The core EUSDR stakeholders agreed on a shortlist of concise strategic topics, providing a consolidated and concise guidance for ‘project pipelines’ (Danube Strategy Flagships).
A EUSDR Policy/Impact Evaluation was conducted and published in 2022, which highlighted that the potential contribution of the EUSDR to the objectives of the EU Green Deal is high and refers to two impact areas: green transition at national level through facilitating coordination in decision-making and action, cross-sectoral approaches, multi-level governance and stakeholder involvement; to transfer the EGD priorities and objectives to non-EU countries in the Danube Region, in line with the role of EUSDR in European integration.
Within the strategy, flagships were recently published, which are projects or processes that contribute to the implementation of the EU Strategy for the Danube Region, and have a clear macro-regional dimension and a multi-level governance approach. They contribute to strengthening internal and external communication of the Strategy and the visibility of the topics, initiatives and prospects in the Danube Region. She then gave some insights on 2 flagships: Diversification of gas supply in EUSDR (PA 2), which commissioned a study on how to reduce gas import independence in the Danube Region; and the Western Balkans R&I Information Hub, which is provided by the Horizon Europe project POLICY ANSWERS, and deploys a vast array of tools to support a better integration of the WB into the European Research Area.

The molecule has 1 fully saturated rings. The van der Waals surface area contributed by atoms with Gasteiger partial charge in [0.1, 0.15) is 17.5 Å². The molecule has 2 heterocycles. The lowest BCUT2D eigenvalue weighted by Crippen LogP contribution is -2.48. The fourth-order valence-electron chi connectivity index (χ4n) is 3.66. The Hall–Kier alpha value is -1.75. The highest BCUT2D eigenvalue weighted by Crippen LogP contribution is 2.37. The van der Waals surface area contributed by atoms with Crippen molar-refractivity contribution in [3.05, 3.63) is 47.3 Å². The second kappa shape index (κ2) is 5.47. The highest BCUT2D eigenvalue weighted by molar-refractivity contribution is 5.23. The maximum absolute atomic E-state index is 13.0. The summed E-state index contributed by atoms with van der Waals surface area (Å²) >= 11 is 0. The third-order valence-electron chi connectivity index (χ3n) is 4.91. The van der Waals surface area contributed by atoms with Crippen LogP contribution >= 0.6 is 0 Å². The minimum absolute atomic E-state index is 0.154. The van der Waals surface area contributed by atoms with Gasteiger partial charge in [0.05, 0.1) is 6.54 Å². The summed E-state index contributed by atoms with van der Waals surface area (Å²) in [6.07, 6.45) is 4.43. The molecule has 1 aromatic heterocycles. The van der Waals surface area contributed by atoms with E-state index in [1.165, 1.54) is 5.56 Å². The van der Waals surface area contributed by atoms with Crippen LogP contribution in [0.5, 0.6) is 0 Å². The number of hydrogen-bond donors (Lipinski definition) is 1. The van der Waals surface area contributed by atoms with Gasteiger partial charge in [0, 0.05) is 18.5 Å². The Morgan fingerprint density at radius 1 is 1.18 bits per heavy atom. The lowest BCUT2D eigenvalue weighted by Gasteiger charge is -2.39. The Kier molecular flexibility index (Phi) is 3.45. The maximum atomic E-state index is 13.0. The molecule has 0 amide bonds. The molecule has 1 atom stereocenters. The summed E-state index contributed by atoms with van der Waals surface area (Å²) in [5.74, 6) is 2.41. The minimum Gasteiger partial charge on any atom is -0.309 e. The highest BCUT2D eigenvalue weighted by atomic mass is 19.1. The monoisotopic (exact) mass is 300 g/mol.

Ms. Tramannoni then asked a question to Ms. Lenz: Since the EUSDR and EUSAIR Strategies share a considerable number of countries, both EU countries such as Croatia and Slovenia, and Western Balkans – Bosnia-Herzegovina, Montenegro and Serbia – in your opinion, how is it possible to better coordinate and cooperate in order to achieve the objectives of the EGD?
Ms. Lenz’s answer focused on the possible dialogue of National Coordination Levels and the thematic coordination level which can be a good opportunity to exchange and to implement the EGD together; there are many ways in which that can be done: Priority Areas, Thematic Areas, Steering Groups, Working Groups. Youth of course is also very important, to be able to hear from the next generations about the important topics that were addressed during this meeting.
The last speaker of the workshop was Mr. Luis Galiano Bastarrica, Policy Assistant on climate and energy policies of European Commission | DG Regio – Unit G1 “Smart and Sustainable Growth”, who focused on how to deliver the EU Green Deal through Cohesion Policy in Macro Regions. Due to the many challenges we are confronted with today, the EU proposed a compass, or guiding direction, to which all the policies should be oriented, which is the EU Green Deal. DG Regio deals with Cohesion policies which play a crucial role in supporting the regions to keep up with transformations and innovations.